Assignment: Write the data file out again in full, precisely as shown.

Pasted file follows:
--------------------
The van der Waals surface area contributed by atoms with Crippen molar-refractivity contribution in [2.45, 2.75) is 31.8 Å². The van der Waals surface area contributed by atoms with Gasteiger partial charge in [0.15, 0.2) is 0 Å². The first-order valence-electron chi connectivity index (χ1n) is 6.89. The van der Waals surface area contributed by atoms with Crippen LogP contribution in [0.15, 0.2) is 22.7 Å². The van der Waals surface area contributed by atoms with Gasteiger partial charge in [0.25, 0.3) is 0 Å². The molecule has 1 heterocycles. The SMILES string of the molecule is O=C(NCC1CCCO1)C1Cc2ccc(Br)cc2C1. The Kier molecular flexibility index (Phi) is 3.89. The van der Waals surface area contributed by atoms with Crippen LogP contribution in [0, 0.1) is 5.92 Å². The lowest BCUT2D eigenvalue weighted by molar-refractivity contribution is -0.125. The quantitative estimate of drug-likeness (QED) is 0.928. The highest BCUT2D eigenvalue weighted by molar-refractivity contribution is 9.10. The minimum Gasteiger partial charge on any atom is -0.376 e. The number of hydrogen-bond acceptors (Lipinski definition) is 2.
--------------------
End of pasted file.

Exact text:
The van der Waals surface area contributed by atoms with Crippen molar-refractivity contribution in [2.45, 2.75) is 31.8 Å². The van der Waals surface area contributed by atoms with Gasteiger partial charge in [0.15, 0.2) is 0 Å². The first-order valence-electron chi connectivity index (χ1n) is 6.89. The van der Waals surface area contributed by atoms with Crippen LogP contribution in [0.15, 0.2) is 22.7 Å². The van der Waals surface area contributed by atoms with Gasteiger partial charge in [0.25, 0.3) is 0 Å². The molecule has 1 heterocycles. The SMILES string of the molecule is O=C(NCC1CCCO1)C1Cc2ccc(Br)cc2C1. The Kier molecular flexibility index (Phi) is 3.89. The van der Waals surface area contributed by atoms with Crippen LogP contribution in [0, 0.1) is 5.92 Å². The lowest BCUT2D eigenvalue weighted by molar-refractivity contribution is -0.125. The quantitative estimate of drug-likeness (QED) is 0.928. The highest BCUT2D eigenvalue weighted by molar-refractivity contribution is 9.10. The minimum Gasteiger partial charge on any atom is -0.376 e. The number of hydrogen-bond acceptors (Lipinski definition) is 2.